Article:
Definition Defect Mapping - Here is my definition

John B.

Registered Visitor
#1
Hello all.

Here is my definition of Defect Mapping: "A problem solving tool used to visually identify and track physical locations and types of defects on a product."

Does anyone use Defect Mapping? If so, how? On what kind of processes are you using Defect Mapping?

Any advice?

Gratefully,
John
 
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Miner

Forum Moderator
Staff member
Admin
#2
We use it under a different name (concentration diagram). It is useful for analyzing soldering defect (e.g., bridges) locations on a PCBA. You could also use it to study the locations of molding defects (nonfills, knit lines), casting porosity, etc.

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#4
Hello all.

Here is my definition of Defect Mapping: "A problem solving tool used to visually identify and track physical locations and types of defects on a product."

Does anyone use Defect Mapping? If so, how? On what kind of processes are you using Defect Mapping?

Any advice?

Gratefully,
John
Hello John. I am new to Elsmar Cove and was poking around and saw your post. I know it has been a long time but I thought it couldn't hurt to add my comments. Defect mapping in my experience is used heavily in industries such as paint processes, casting, weld inspections, stampings and other processes where defects are usually attribute/visual/functional and it is important to know the location as well as the type of defect. For example, in a foundry application, it would be common to keep track of how many castings are being produced with a particular defect, such as porosity or shorts (unfilled section). It is important not just to know what defect is occurring, but also where the defect is recurring over a period of time/production runs. Knowing the recurring Casting measles.png location of the defect as well as type allows a process or tooling or quality engineer to have a much better idea of what the root cause is. For example, if I map short material locations over time by marking the location of short material on an image of my part, that would lead me to how I might change my gating, injection pressure, or other process factor that would affect shorts in a specific area. Or if I map "thin" areas on parts I am painting, if I see from my defect map/concentration diagram of where thin has occurred over some time, it will give me clues as to how to adjust my paint robot pattern, nozzle angle, part orientation, etc. The value is in being able to map defects on a single image of your part (CAD image, line drawing, digital photo) and see if a pattern emerges in the type/location of defects. Below are a couple examples of defect maps. The one on the left represents an image with a grid laid over it (like a 10 x 10 grid) with counts in each grid location of the number of defects in that grid area. The larger one is more of a defect "scatter" where individual defects from many parts are mapped on a single image.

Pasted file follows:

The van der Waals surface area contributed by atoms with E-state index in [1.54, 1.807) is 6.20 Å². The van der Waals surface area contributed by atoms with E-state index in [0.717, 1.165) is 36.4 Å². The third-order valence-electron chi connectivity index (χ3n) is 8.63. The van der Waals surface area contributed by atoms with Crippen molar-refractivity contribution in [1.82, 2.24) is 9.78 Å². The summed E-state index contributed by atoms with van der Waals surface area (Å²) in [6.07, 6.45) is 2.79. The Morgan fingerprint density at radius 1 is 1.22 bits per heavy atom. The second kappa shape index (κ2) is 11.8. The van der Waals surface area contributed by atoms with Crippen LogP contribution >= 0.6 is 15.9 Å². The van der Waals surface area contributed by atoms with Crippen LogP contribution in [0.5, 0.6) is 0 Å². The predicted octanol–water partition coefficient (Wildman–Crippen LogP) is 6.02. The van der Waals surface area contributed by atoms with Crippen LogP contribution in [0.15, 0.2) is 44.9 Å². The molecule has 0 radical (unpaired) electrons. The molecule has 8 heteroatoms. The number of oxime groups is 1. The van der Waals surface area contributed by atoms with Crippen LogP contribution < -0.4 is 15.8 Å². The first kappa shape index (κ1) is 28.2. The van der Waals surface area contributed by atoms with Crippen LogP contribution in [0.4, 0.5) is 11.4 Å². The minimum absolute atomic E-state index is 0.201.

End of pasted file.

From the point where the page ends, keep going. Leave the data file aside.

inspect trunk car conc diagram.JPG Inspect Concern Scatter screen shot.PNG
 

John Predmore

Trusted Information Resource
#5
I used a Concentration Diagram to solve my first problem for Red X certification. The die casting department had a big reject problem due to porosity. The castings had to be 100% visually inspected or else assemblies downstream would fail leak test and result in more expensive scrap. As I recall, this problem was costing them $75K/month. The engineers had spent weeks studying scrap parts, trying different settings, all in an attempt to minimize porosity voids. The voids which intersect the center bore were the biggest concern.